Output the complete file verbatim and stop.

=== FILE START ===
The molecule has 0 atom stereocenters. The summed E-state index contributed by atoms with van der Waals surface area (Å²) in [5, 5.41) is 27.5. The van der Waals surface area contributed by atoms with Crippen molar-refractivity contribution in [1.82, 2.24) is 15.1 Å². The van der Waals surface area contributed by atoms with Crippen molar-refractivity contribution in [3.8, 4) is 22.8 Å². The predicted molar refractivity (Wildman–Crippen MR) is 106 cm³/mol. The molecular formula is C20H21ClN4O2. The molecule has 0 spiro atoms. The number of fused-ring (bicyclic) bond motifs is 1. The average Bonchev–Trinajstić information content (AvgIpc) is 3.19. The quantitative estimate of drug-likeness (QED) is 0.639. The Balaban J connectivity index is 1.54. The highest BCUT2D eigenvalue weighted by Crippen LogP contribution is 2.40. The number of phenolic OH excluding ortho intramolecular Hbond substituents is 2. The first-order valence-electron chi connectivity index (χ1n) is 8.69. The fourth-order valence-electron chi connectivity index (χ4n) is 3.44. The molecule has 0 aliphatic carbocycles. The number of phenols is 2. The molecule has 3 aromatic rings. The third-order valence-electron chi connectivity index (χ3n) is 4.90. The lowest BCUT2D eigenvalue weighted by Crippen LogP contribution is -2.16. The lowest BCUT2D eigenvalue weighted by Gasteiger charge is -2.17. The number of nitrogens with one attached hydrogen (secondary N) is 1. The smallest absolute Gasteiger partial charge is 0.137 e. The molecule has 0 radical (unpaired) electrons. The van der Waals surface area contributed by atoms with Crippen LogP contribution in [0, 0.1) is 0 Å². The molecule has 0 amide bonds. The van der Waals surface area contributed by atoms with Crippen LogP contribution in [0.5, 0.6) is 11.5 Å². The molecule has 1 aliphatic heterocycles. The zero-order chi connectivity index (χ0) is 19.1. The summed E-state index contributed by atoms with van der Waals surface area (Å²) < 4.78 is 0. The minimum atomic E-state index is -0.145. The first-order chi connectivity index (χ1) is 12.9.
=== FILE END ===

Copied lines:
The molecule has 0 atom stereocenters. The summed E-state index contributed by atoms with van der Waals surface area (Å²) in [5, 5.41) is 27.5. The van der Waals surface area contributed by atoms with Crippen molar-refractivity contribution in [1.82, 2.24) is 15.1 Å². The van der Waals surface area contributed by atoms with Crippen molar-refractivity contribution in [3.8, 4) is 22.8 Å². The predicted molar refractivity (Wildman–Crippen MR) is 106 cm³/mol. The molecular formula is C20H21ClN4O2. The molecule has 0 spiro atoms. The number of fused-ring (bicyclic) bond motifs is 1. The average Bonchev–Trinajstić information content (AvgIpc) is 3.19. The quantitative estimate of drug-likeness (QED) is 0.639. The Balaban J connectivity index is 1.54. The highest BCUT2D eigenvalue weighted by Crippen LogP contribution is 2.40. The number of phenolic OH excluding ortho intramolecular Hbond substituents is 2. The first-order valence-electron chi connectivity index (χ1n) is 8.69. The fourth-order valence-electron chi connectivity index (χ4n) is 3.44. The molecule has 0 aliphatic carbocycles. The number of phenols is 2. The molecule has 3 aromatic rings. The third-order valence-electron chi connectivity index (χ3n) is 4.90. The lowest BCUT2D eigenvalue weighted by Crippen LogP contribution is -2.16. The lowest BCUT2D eigenvalue weighted by Gasteiger charge is -2.17. The number of nitrogens with one attached hydrogen (secondary N) is 1. The smallest absolute Gasteiger partial charge is 0.137 e. The molecule has 0 radical (unpaired) electrons. The van der Waals surface area contributed by atoms with Crippen LogP contribution in [0, 0.1) is 0 Å². The molecule has 0 amide bonds. The van der Waals surface area contributed by atoms with Crippen LogP contribution in [0.5, 0.6) is 11.5 Å². The molecule has 1 aliphatic heterocycles. The zero-order chi connectivity index (χ0) is 19.1. The summed E-state index contributed by atoms with van der Waals surface area (Å²) < 4.78 is 0. The minimum atomic E-state index is -0.145. The first-order chi connectivity index (χ1) is 12.9.